[time-nuts] Nature: Hyper-precise atomic clocks face off to redefine time
Tom Van Baak
tvb at LeapSecond.com
Sat Jun 6 07:36:20 UTC 2015
> Can someone explain to me how this is going to work in
> light of the fact that each clock is in a different
> gravitational field? Or is accuracy not the measurement,
> but rather stability? No, that can't be because any
> lab that wants to measure stability merely needs to build
> two or three copies of their favorite clock and insure
> against synchronization. They in principle shouldn't
> need to compare against a dissimilar type of clock.
> Therefore, we are back to the gravity issue.
> When we worked on the 5071A, we barely had enough sensitivity
> to notice a few parts in 10^13 between Santa Clara and
> Boulder (~5000 feet).
> Rick Karlquist N6RK
Any lab with more than one clock will compare their clocks on a periodic basis. The results of those comparisons are just numbers, which can be, and usually are, adjusted in order to create a mean or paper clock. The adjustments consist of phase offset and frequency offset and, if quartz or rubidium or hydrogen, a frequency drift factor also.
Relativistic (elevation) corrections are just a simple frequency offset correction. Every UTC(k) lab does this. So don't see that gravitational fields will be a problem. It's just a systematic calibration constant.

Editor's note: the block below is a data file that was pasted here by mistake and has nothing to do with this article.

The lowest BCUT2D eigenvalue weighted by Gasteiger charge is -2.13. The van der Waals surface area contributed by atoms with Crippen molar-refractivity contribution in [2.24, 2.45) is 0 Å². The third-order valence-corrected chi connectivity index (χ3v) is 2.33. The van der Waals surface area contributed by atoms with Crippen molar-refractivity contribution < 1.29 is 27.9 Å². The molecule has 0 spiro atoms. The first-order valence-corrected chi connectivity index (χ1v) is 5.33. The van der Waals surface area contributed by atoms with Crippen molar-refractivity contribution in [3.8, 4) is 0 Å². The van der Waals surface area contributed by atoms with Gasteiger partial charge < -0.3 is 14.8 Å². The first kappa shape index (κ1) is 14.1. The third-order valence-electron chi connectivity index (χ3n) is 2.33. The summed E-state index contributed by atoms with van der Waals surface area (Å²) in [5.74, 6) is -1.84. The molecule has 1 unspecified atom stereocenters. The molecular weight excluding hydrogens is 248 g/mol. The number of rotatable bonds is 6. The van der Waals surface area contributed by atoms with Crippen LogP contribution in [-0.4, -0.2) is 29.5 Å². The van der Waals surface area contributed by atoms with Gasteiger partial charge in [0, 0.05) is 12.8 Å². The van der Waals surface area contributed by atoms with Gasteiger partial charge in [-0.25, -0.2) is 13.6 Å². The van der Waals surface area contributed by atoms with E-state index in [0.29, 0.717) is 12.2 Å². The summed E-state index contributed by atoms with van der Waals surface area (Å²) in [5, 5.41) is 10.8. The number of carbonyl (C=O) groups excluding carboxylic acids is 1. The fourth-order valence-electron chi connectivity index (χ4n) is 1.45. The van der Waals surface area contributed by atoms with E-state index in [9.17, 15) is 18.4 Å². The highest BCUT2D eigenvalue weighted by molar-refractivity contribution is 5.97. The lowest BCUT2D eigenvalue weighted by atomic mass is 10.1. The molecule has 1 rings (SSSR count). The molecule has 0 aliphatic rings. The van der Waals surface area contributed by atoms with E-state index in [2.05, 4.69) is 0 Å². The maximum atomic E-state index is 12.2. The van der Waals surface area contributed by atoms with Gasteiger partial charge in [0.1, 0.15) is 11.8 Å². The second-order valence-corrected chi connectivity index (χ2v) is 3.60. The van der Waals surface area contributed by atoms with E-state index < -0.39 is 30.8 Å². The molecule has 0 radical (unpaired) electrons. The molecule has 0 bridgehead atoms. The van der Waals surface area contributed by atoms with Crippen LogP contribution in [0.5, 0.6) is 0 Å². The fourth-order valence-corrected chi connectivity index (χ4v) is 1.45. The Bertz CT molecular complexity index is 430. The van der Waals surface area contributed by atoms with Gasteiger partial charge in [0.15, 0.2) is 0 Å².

Given the e-13 level retrace spec of the 5071A it does not surprise me that you were just barely able to detect this between Santa Clara and Boulder. Note that noise floor of 5071A (~5e-15) is far better than the retrace so time dilation is much easier to detect if you first compare the clocks at the identical elevation and keep them powered on; to ascertain their frequency offsets. That's what I did in Project GREAT.
The relativistic correction is about 1e-16/meter, or 1e-13/km. The accumulated phase difference due to different clock elevation, aka time dilation, is about 10 ns/day/km (a nice rule-of-thumb).
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